and disorientation into practical, life-changing techniques. Because the ability to think in pictures is needed for success in the twentyfirst century. I was introduced to Ron Davis’s work twenty-five years ago, by my dear friend and colleague at the Gifted Development Center, Betty Maxwell. One of our clients enrolled in the Davis Dyslaexia Correction Program and returned with enthusiastic stories of the unique methods Ron used and the progress her daughter had made in reading. Betty and I had been developing the concept of the visual-spatial learner since the early 1980s. These children think in pictures rather than in words, need hands-on experiences to learn, and often reach conclusions without appearing to take the logical steps. We recognized that Ron’s approach was perfect for those visual-spatial children who struggle to master reading. We have recommended The Gift of Dyslexia to our clients who struggled with decoding words, and we have referred many of them to the Davis Dyslexia Correction Center, as well as to the providers Ron has trained all over the world. We do this because Ron’s methods achieve results. One exceptionally gifted boy we sent to work with Ron and his associates gained four grade levels in reading in one week, and he retained that growth over time. One of Ron’s more compelling ideas is that genius does not occur in spite of learning disabilities, but because of them. He is right. I had the good fortune of meeting Patience Thomson, creator of the Barrington Stoke reading series for reluctant readers, when we both spoke at a conference on visual-spatial learners at Green College, Oxford University, sponsored by the Arts Dyslexia Trust. Patience is the daughter and granddaughter of Nobel Prize winners in Physics. Her husband is the son and grandson of Nobel Prize winners in Physics. A family tree of both sides of the family was posted during the conference. Artists and dyslexics are prevalent in these family lines. What is the relationship between dyslexics, artists, and geniuses in physics? They all see the world in a unique manner, with greater

activation of their right hemispheres. The brain organization that creates dyslexia also enables revolutionary breakthroughs in the complex arena of physics. Ron lists all of the essential gifts of dyslexics, including greater development of intuition, the ability to perceive multidimensionally, vivid imagination, greater curiosity, insightfulness, the ability to experience thought as reality, heightened awareness of the environment, the ability to think in pictures, and, most important, the ability to alter and create perceptions. These are vital gifts, becoming more and more sought after in the work world in the modern era. While we are still obsessed in education with the importance of literacy, the future of today’s students is dependent on their ability to see the big picture, to predict trends, to read customers, to think outside the box, to see patterns, to inspire collaboration among peers, to empathize, to synthesize information from a variety of sources, and to perceive possibilities from different perspectives. These are the natural talents of dyslexics. And Ron has developed a powerful method that allows them to learn to read efficiently without sacrificing any of these important abilities. I am honored to write the foreword to this new edition of Ron Davis’s The Gift of Dyslexia, and I feel blessed to know this creative thinker, who has revolutionized our understanding of dyslexia and been such a gift to the special individuals he serves.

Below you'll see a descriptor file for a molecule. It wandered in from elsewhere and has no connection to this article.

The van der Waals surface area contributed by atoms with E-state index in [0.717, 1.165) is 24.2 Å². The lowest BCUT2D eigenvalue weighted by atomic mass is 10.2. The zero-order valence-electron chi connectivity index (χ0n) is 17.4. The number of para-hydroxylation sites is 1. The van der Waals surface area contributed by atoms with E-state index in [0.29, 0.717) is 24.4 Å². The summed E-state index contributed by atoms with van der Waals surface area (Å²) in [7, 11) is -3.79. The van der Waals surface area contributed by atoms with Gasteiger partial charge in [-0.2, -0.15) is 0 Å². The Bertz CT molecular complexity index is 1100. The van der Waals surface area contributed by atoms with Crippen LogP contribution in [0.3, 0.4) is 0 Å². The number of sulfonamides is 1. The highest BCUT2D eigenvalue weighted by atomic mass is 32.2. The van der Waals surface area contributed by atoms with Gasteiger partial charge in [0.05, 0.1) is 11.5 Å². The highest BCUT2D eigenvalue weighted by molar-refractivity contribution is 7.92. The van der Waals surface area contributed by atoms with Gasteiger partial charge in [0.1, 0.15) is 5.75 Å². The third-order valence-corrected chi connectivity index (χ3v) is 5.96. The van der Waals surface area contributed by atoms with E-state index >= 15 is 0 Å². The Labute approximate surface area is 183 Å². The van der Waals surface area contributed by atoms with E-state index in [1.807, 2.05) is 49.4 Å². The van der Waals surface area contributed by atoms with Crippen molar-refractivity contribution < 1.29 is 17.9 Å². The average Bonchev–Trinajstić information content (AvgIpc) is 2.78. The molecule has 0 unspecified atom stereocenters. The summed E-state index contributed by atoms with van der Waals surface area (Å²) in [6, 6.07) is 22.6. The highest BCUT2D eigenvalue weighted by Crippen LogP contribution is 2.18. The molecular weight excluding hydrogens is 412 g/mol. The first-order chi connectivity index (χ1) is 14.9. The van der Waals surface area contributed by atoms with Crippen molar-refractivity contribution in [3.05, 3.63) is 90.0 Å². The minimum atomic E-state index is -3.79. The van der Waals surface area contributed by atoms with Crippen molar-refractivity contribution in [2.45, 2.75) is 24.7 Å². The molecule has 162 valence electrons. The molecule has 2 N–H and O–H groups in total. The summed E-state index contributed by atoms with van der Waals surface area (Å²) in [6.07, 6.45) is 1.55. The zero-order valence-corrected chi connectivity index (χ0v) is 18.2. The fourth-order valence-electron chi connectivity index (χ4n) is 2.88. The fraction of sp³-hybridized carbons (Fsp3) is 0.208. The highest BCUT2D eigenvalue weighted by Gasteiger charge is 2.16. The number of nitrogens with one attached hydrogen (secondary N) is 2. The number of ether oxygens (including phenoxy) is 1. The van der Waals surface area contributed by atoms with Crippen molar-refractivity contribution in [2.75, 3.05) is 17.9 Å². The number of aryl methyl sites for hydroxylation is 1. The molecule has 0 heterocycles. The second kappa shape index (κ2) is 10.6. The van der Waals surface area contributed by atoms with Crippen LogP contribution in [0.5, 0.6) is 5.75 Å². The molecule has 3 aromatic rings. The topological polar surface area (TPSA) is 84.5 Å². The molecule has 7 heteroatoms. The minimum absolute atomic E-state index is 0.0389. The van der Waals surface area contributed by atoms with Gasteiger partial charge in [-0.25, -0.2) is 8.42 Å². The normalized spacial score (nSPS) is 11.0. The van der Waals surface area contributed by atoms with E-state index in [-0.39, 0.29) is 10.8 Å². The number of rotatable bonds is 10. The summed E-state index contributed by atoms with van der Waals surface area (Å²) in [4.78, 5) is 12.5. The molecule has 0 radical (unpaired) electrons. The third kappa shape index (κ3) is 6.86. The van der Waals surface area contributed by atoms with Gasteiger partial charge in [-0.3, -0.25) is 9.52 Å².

Dr. Linda Kreger Silverman is a licensed psychologist and founder of the Institute for the Study of Advanced Development and its subsidiaries, the Gifted Development Center and Visual-Spatial Resource. She has contributed to more than three hundred publications and is the author of Upside-Down Brilliance: The Visual-Spatial Learner and the textbook Counseling the Gifted and Talented. v

v New Zealand (continued) Maria Copson Dunedin +64 (03) 479 0510 Ann Cook Warkworth/Auckland +64 (0) 9 422 0042 Melanie Curry Christchurch +64 (03) 322-1726 Martine Falconer Christchurch +64 (03) 383-1988 Konstanca Friedrich-Palzer Motueka/Nelson +64 (03) 527 8060 Tina Guy Nelson +64 (03) 547 4958 Wendy Haddon Mosgiel +64 (03) 489-8572 Sandra Hartnett Upper Moutere +64 (3) 540 3109 Alma Holden Alexandra +64 (027) 485-6798 Glenys Knopp Darfield +64 (03) 317-9072 Leila Martin Hawera Taranaki +64 (027) 721-3273 Raewyn Matheson DLS Mentor Inglewood +64 (027) 411-8350 Tania McGrath Christchurch +64 (03) 322 41 73 Shelley McMeeken DDA Director Autism Facilitator-Coach Autism Training Supervisor Dunedin +64 0274 399 020 Colleen Morton Gore +64 (03) 208 6308 Wendy Person Hastings +64 (06) 870 4243 Alison Syme Darfield +64 (03) 318-8480 Lorna Timms Davis Autism Trainer Supervisor-Specialist Christchurch +64 (03) 363 9358 Alicia Trent Upper Moutere Margot Young Auckland +64 (0) 9 638 3627 v Panama Amy Homsany Panama City +507 (6) 671-1244 v Philippines Imelda Casuga Baguio City +63 (744) 42 29 01 Freddie Tan San Juan, Metro Manila +63 (2) 725 7137 v Poland Agnieszka £ubkowska Warsaw +48 (22) 658-2237 v Portugal Catarina do Passo Lisboa +35 (121) 781-6090

I Hate Loneliness